President Muhammadu Buhari will today meet with Benue State Governor Samuel Ortom and other stakeholders from the state – in a bid to resolve the crisis sparked by the herdsmen killings.
No fewer than 73 victims of the herdsmen’s actions were buried at the weekend. Over 60,000 displaced persons are in five camps.
About 60 injured people were on admission at the Benue State Teaching Hospital in Makurdi. Some of them have been discharged.
A victim with a broken skull has been taken to Primus Hospital in Abuja for referral service.
The state government has released more than N100million to take care of the victims and the displaced.
Ortom, in a chat with The Nation in Makurdi, said he had ordered the arrest of those instigating the Tiv-Hausa clash or any form of ethnic crisis.
He also insisted that those who attacked innocent farmers in the state are known. Besides, the governor stressed that the state will reject the creation of cattle colonies as a solution to attacks by Fulani herdsmen.
Ortom demanded the arrest of the leaders of Miyyeti Allah Kautal Hore, especially its President Abdullahi Bello Bodejo, and National Secretary Saleh Alhassan.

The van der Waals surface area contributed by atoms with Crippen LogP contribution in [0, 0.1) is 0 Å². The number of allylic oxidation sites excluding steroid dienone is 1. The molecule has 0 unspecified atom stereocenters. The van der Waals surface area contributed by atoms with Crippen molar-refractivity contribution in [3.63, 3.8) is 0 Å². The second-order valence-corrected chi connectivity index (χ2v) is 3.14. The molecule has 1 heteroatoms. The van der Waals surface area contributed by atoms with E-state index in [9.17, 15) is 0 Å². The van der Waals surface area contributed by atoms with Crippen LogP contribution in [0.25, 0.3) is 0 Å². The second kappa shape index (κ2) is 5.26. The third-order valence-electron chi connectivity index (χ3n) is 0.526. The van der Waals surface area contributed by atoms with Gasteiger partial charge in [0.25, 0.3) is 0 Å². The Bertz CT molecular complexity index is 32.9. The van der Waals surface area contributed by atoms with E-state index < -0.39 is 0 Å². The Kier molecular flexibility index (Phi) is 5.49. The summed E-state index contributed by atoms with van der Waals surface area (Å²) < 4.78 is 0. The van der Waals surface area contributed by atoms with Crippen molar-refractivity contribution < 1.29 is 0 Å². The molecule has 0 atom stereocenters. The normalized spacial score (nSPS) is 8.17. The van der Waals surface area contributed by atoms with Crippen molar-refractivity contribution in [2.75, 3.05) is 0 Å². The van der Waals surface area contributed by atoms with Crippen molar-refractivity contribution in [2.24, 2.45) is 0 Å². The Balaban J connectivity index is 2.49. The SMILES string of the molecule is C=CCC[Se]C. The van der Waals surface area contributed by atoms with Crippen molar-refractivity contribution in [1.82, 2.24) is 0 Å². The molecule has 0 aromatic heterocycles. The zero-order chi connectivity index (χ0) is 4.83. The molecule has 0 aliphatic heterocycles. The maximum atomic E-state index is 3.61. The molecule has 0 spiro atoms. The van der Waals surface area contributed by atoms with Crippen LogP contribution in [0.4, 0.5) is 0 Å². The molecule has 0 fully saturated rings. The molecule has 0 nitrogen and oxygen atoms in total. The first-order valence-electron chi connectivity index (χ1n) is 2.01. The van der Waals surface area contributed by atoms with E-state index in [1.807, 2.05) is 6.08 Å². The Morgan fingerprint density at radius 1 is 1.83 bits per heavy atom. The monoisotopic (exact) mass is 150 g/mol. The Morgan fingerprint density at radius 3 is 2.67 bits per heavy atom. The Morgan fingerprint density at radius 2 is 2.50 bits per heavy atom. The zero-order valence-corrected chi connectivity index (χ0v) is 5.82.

He said he raised the alarm of impending attack in a memo to the then Acting President, the National Security Adviser (NSA), the Inspector-General of Police, and the Directorate of State Security Service(DSS).
The governor added that when President Muhammadu Buhari returned from his medical leave, he sent to him another memo in October 2017.
Ortom said: “We are meeting on Monday. The stakeholders are going to meet with the President. The stakeholders will see whatever the Federal Government is able to put on the table and if the stakeholders accept, I will abide by it.
“It is Benue stakeholders. It is at our own instance; we requested that we are going to meet with him.
“So far, we have over 60,000 Internally Displaced Persons (IDPs), but we are still counting. We look forward to these people going back home very soon. Some had to run away out of fear because of the way these people came to attack. They came around 2am, 3am, 5am in the dead of the night.
“It was more of a guerrilla war against the people. In some cases, they did not even shoot guns so that the next person would not hear. They come to your house, wake you up and slash your throat.
“We are doing our best but the situation is under control. For the past four days, we had no news of any killings. It was only on Saturday that I heard that one person was killed. I am yet to get full briefing on that.”